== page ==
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Ansevin, 88, of Houston, Texas, succumbed to breast cancer on April 23rd, 2013 after a long confrontation with Alzheimer's disease. She was a devoted life companion to her husband for 51 years and a loving mother and grandmother. She also took in countless homeless and needy pets - and even two "grandchildren of the heart." She will be deeply missed by them.
Krystyna was born in Warsaw, Poland April 1, 1925 to Stefan and Krystyna Maria Dabrowski. She displayed a precocious sense of personal responsibility when, as a 5-year-old, she fearlessly confronted a man beating a horse. She demonstrated a life-long mission to defend the abused and powerless, whether human or animal, and showed distinct bravery in the cause. She was unbendingly principled both at home and at work and she taught the children under her care the importance of integrity and character.
Her formative years coincided with the ravages of WWII as Poland was occupied by Nazi Germany and then the Soviet Communist regime. In the war years, time after time, she survived only through what she regarded as the Grace of God.
Immediately after the war Krystyna studied biology at Jagellonian University in Krakow, Poland, from which she graduated with a M.S. degree in 1951. She worked as a senior research assistant in the Marie Curie-Sklodowska Institute of Oncology, and started her Ph.D. degree at the University of Warsaw in the area of in vitro cell culture.
In 1957 she had the opportunity to become a research assistant at Columbia University. In 1958 she moved to the laboratory of Dr. Ralph Buchsbaum at the University of Pittsburgh, where she conducted research on organ reconstruction in culture, for which she received her Ph.D. degree in 1961.
Following her 1961 marriage to Allen T. Ansevin, the couple moved to New York City where Krystyna undertook postgraduate studies first at Cornell University Medical School, and later at Columbia University.
In the Fall of 1964, Krystyna and Allen moved to Houston were she was appointed Assistant Professor in the Biology Department of Rice University, making her the first female faculty member of the Wiess School of Natural Sciences. She subsequently advanced to Associate Professor and supervised one candidate for the Ph.D. degree.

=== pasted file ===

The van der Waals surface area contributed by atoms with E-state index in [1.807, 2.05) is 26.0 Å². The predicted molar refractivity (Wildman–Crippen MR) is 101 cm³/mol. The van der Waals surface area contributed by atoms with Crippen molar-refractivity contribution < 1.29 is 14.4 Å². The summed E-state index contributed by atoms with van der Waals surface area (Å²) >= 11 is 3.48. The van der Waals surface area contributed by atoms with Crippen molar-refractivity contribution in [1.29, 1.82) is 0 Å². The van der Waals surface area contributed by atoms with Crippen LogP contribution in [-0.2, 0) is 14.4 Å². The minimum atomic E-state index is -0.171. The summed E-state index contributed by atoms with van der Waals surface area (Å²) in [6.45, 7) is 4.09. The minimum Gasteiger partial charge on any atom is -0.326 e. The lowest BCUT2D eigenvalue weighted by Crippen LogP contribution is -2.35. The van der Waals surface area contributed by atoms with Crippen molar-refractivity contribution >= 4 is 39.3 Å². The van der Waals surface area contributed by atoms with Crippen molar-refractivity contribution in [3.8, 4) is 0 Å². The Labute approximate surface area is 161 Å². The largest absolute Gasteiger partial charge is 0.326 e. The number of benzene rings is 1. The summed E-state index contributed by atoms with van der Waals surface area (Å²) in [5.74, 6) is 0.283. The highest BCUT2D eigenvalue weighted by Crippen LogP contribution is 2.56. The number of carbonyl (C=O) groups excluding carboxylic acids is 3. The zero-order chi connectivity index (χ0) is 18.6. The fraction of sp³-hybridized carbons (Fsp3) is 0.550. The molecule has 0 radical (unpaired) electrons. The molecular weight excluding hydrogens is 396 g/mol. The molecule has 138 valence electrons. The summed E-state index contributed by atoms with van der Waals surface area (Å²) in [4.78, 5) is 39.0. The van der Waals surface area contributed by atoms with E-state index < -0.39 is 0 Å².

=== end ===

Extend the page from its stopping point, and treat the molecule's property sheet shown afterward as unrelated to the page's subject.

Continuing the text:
As a professor at Rice University, Krystyna gained a reputation as a rigorous teacher as well as a competent researcher. Her studies and academic articles on the population of 3-dimensional organic substrates anticipated research that has led to major advances in tissue culture for medical use. She was a member of several professional organizations and the author of 17 research publications. Krystyna retired from Rice University in 1980.
Krystyna worked with the child advocacy organization Justice for Children and began a comprehensive study of research literature on various aspects of child maltreatment. Sadly, she was unable to complete a book on the subject as her Alzheimer's advanced.
Krystyna was deeply spiritual and a seeker of truth. She was a member of the Houston Live Oak Friends Meeting, Sri Sathya Sai Baba Society of Houston, and attended the Episcopal Church of the Redeemer.
She is survived by her husband, Allen T. Ansevin of Houston; daughter Andrea Celina and son-in-law Scott Ansevin-Allen and grandchildren Cutler Bodie, Greyson William and Madelina Zofia, of Keene, NH; son Christopher Michael Ansevin and Deborah Gist, of Houston; "granddaughter" Anita Powell, of Johannesburg, South Africa.; and "grandson" Vivek Powell, of NYC, New York.
A memorial meeting for worship honoring Krystyna's life will be held Saturday May 11th at 3pm at Live Oak Friends Meeting, 1318 West 26th St., Houston, Texas, 77008.
In lieu of flowers, memorial gifts may be made to one of the following organizations: Primarily Primates (
www.primarilyprimates.org); Justice for Children (www.justiceforchildren.org); or
Published in Houston Chronicle on Apr. 28, 2013